Immunology and Cell Biology

Immunology constitutes an essential part in almost every field of modern medicine, and understanding of immune mechanisms has greatly contributed to the medical progress in many aspects. However, major immunological issues remain to be unveiled, and immunology continues to be one of the most mysterious and challenging fields in modern biology and medicine. Research efforts in our laboratory are focused on understanding the central issues in immunology, including the development of immune cells and tissues, mechanisms of tumor immunity, autoimmunity and leukemia development.

Research and Education

Current major research activities in the laboratory are focused on two aspects; first, understanding of the mechanisms and regulation of normal immune system and elucidating how dysregulation of normal development leads to life-threatening diseases such as autoimmune diseases, immunodeficiency and leukemia; second, understanding of the mechanisms of possible immune surveillance against autonomously arising malignant cells and applying the principles for effectively controlling human cancer. We are studying these crucial issues with the use of feasible animal models including gene-engineered animals in close conditions to “reality” as much as possible. Our key word is “nature, but not we, decides the way to go”.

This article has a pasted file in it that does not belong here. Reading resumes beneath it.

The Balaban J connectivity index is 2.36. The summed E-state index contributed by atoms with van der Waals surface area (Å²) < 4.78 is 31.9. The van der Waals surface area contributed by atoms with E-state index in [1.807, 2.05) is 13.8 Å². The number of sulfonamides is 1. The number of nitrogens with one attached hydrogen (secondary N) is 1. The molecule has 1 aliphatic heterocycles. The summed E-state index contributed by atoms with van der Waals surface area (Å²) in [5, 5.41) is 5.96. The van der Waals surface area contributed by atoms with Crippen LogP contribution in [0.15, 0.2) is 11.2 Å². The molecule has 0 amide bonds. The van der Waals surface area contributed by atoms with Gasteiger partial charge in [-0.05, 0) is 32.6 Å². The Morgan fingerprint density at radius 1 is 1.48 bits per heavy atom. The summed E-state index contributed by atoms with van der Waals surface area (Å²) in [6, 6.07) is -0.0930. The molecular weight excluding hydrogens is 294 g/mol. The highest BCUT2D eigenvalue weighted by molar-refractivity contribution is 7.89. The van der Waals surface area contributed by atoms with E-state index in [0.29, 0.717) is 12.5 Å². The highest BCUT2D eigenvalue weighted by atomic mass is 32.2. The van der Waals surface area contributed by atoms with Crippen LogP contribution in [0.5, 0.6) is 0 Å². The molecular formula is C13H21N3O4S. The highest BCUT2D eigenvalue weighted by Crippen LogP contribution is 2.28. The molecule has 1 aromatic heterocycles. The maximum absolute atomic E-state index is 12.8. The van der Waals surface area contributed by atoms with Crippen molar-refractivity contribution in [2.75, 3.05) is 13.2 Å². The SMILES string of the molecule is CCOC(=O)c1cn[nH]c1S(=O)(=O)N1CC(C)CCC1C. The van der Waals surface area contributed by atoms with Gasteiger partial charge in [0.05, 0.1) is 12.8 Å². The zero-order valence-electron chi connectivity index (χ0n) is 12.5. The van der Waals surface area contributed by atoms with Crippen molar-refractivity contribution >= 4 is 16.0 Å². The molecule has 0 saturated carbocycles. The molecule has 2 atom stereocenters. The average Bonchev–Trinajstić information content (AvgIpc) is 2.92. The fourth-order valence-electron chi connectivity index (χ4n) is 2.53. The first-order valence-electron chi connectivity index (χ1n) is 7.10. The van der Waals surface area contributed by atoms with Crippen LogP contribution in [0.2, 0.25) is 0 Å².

This laboratory is primarily responsible for the education of Immunology for both undergraduate and graduate students. There are many graduate students at the PhD course, including foreign students from France, India and China, and they are included in several specific research projects under the direct instruction of 4 faculty staff members. All the students are expected to present their research progress at the regular English-based laboratory meetings.

r-010-1Cover page of Cancer Cell 2003
2015 HP 湊研集合写真Laboratory members


Recent Publications

  1. Doi.K., Imai, T., Yagita, H., Agata, Y., Vooijs, M., Inoue, J., and Minato, N. Role of the Rap signal in Notch activation of T-cell acute lymphoblastic leukemia. Sci.Rep. 5: 7978, 2015.
  2. Sekai, M., Hamazaki, Y. and Minato, N. Medullary thymic epithelial stem cells ensuring lifelong central T-cell tolerance. Immunity 13: 753-761, 2014.
  3. Minato, N. Rap G protein signal in normal and disordered lymphohematopoiesis. (Review article) Exp. Cell Res. 319: 2323-2328, 2013.
  4. Kawai. K. Hamazaki, Y., Fujita, H., Fujita, A., Sato, T., Moriwaki, K., Furuse, M. , Fujimoto, T., Agata, Y. and Minato, N. Claudin-4 is induced in thymocytes of late CD4/CD8 double positive stage by E2A and promotes T cell receptor–mediated positive selection. Proc. Natl. Acad. Sci. USA. 108: 4075-4080, 2011.
  5. Shimatani, K., Nakashima, Y., Hattori, M., Hamazaki, Y., and Minato, N. Memory phenotype PD-1+ CD4+ T cells expressing C/EBP underlie T cell immunodepression in senescence and leukemia. Proc. Natl. Acad. Sci. USA. 106: 15807-15812, 2009.

Immunology and Cell Biology

Associate Professor: Yoko Hamazaki hamazaki@imm.med.kyoto-u.ac.jp
Assistant Professor: Miho Sekai sekai@imm.med.kyoto-u.ac.jp
(Staff room Tel: +81-75-753-4433)